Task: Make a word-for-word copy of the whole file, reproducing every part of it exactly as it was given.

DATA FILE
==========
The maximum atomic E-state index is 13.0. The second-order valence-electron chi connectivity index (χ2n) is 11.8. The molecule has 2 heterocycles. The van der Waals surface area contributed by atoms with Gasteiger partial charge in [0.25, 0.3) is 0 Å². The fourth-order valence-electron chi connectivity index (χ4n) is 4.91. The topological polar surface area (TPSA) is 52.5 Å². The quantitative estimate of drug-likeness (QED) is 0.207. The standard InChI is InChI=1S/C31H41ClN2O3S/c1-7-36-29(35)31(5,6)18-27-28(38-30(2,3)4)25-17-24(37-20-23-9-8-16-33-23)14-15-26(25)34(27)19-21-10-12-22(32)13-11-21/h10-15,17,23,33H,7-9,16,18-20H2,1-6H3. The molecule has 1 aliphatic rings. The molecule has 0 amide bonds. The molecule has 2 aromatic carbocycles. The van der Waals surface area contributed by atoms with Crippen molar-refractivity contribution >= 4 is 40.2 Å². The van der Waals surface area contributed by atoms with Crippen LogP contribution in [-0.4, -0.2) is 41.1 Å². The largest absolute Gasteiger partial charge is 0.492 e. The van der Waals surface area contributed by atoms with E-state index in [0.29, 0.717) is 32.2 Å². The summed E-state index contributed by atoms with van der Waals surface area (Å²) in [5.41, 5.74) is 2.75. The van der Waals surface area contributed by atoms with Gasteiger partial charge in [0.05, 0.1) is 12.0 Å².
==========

The maximum atomic E-state index is 13.0. The second-order valence-electron chi connectivity index (χ2n) is 11.8. The molecule has 2 heterocycles. The van der Waals surface area contributed by atoms with Gasteiger partial charge in [0.25, 0.3) is 0 Å². The fourth-order valence-electron chi connectivity index (χ4n) is 4.91. The topological polar surface area (TPSA) is 52.5 Å². The quantitative estimate of drug-likeness (QED) is 0.207. The standard InChI is InChI=1S/C31H41ClN2O3S/c1-7-36-29(35)31(5,6)18-27-28(38-30(2,3)4)25-17-24(37-20-23-9-8-16-33-23)14-15-26(25)34(27)19-21-10-12-22(32)13-11-21/h10-15,17,23,33H,7-9,16,18-20H2,1-6H3. The molecule has 1 aliphatic rings. The molecule has 0 amide bonds. The molecule has 2 aromatic carbocycles. The van der Waals surface area contributed by atoms with Crippen molar-refractivity contribution >= 4 is 40.2 Å². The van der Waals surface area contributed by atoms with Crippen LogP contribution in [-0.4, -0.2) is 41.1 Å². The largest absolute Gasteiger partial charge is 0.492 e. The van der Waals surface area contributed by atoms with E-state index in [0.29, 0.717) is 32.2 Å². The summed E-state index contributed by atoms with van der Waals surface area (Å²) in [5.41, 5.74) is 2.75. The van der Waals surface area contributed by atoms with Gasteiger partial charge in [0.05, 0.1) is 12.0 Å².